According to the HFEA (Human Fertilisation and Embryology Authority):

‘Over 1.3 million IVF cycles and more than 260,000 donor insemination (DI) cycles have been performed in the UK since 1991, resulting in the birth of 390,000 babies, new figures from the HFEA show.’

Success rates for IVF vary considerably, with the age of the female partner being the biggest factor. Some people in the UK qualify for NHS funding and many others pay for treatment at private clinics. However, many people don’t know what the IVF process actually involves, unless they, or close friends or family members, have been through it. Here is a step-by-step guide of what is involved in the IVF process and how to prepare for it.

1.     Making the decision about whether to have IVF treatment

After you have been referred by your GP, your fertility specialist will discuss with you whether IVF treatment is the best option for you, given the medical history of you and your partner (if you have one). They may conduct blood tests, sperm analysis, scans and examinations, to help decide the best course of action. You will be told what the process involves and given the opportunity to ask any questions that you may have.

IVF can involve a large financial investment, with no guarantee of success, so this is also something to consider, if you don’t qualify for NHS funding.

2.     Preparing for IVF

Counselling may be recommended before you start, as IVF is a complex process and it is physically and emotionally challenging. It’s also important to consider your lifestyle, as having a healthy BMI and a healthy lifestyle can increase your chances of conceiving, as well as being beneficial for the health of any children you may go on to have. You will need to be available at relatively short notice for appointments, as the timing will be individual to you, depending on how your body reacts to the fertility drugs. At this point, you may wish to tell your employer, if you have one.  

A couple discussing IVF with their doctor

3.     Stimulation of the ovaries

You will be shown how to self-administer injections at home, to stimulate your ovaries to release more eggs.


4.   Monitoring the follicles

During the stimulation stage, you will need to attend the clinic for scans and possibly blood tests, to observe how the follicles are responding to the medication. When your follicles are ready, you will have a trigger injection, to mature the eggs and get them ready for collection.

5.    Egg collection

Egg collection will take place 36-40 hours after the trigger injection. A light sedative will be used, to make you feel sleepy during the egg removal procedure. The process takes around 30 minutes and involves a fine needle being passed through your vaginal wall.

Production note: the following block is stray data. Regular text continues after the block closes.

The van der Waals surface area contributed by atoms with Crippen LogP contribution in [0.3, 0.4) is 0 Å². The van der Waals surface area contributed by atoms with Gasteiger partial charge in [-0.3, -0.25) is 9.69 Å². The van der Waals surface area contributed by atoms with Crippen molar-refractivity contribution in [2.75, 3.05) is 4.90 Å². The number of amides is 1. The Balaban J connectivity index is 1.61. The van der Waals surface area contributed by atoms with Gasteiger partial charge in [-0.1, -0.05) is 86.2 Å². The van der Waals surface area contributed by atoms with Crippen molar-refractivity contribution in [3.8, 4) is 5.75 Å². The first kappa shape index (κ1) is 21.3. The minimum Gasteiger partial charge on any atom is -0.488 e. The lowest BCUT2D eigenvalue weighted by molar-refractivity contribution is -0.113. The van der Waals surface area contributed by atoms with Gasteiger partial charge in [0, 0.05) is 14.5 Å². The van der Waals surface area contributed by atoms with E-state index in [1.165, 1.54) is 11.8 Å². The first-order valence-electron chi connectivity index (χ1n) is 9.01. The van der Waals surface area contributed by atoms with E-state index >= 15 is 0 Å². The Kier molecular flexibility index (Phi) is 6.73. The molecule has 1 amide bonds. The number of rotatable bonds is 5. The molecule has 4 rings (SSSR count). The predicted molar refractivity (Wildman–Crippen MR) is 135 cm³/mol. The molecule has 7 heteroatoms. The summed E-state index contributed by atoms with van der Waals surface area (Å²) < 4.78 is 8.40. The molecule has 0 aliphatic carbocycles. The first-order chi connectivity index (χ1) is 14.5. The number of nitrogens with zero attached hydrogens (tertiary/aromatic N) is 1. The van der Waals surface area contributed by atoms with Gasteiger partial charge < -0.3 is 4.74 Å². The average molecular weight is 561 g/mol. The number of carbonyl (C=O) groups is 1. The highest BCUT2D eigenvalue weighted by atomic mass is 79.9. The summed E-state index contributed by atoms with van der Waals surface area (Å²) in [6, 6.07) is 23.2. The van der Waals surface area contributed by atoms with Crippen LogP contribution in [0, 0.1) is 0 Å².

Due to the effects of the sedation, you will need to have someone with you for the following 24 hours and you need to rest and avoid driving or operating machinery.

You may be advised to take medication, to help to prepare your uterus for a potential embryo transfer, if viable embryos are produced.


6.   Sperm collection

If donor sperm is being used, this will have previously been frozen, to test for any genetic abnormalities or infections. If you are using your partner’s sperm, they will need to produce a sperm sample on the day of egg collection, in a private room.

7.   The insemination procedure

The eggs will be placed in a special dish in the lab and the best sperm will be selected and placed next to the eggs in the dish. If you have opted to have ICSI, a single sperm will be injected into each egg. The dishes will then be placed in an incubator to enable them to fertilise.

8. Embryo monitoring

At this point, the experts at the fertility clinic will keep checking to see if any embryos are forming. You will be kept informed on the development of any embryos and then told whether any of them are viable for transfer.


9.     Embryo transfer

If any of the embryos are viable, you will be invited to the clinic five days after egg collection, to have either one or two of them transferred into your uterus. If there are any viable embryos remaining, you may choose to have them frozen, for potential further cycles.

10.  Pregnancy testing

At least seven days after the embryo transfer, you will be invited into the clinic for a pregnancy test. It’s important to wait for this test, rather than to do a home pregnancy test, as the fertility hormones that you have been taking as part of the process, may give either a false positive or a false negative.

Depending on the results of your pregnancy test, the clinic will advise you on your next steps. If it is positive, they will offer pregnancy advice and give you an appointment to attend for a scan. If your test is negative, they will advise you on how to get support and what your options are for possible future treatment, if that is what you decide to do.


Here at The IVF Network, we understand how physically and emotionally challenging dealing with infertility and treatment can be. That’s why we provide a wide range of information, through our dedicated channel of experts and our website and blogposts, to help you to make informed choices on your personal IVF journey.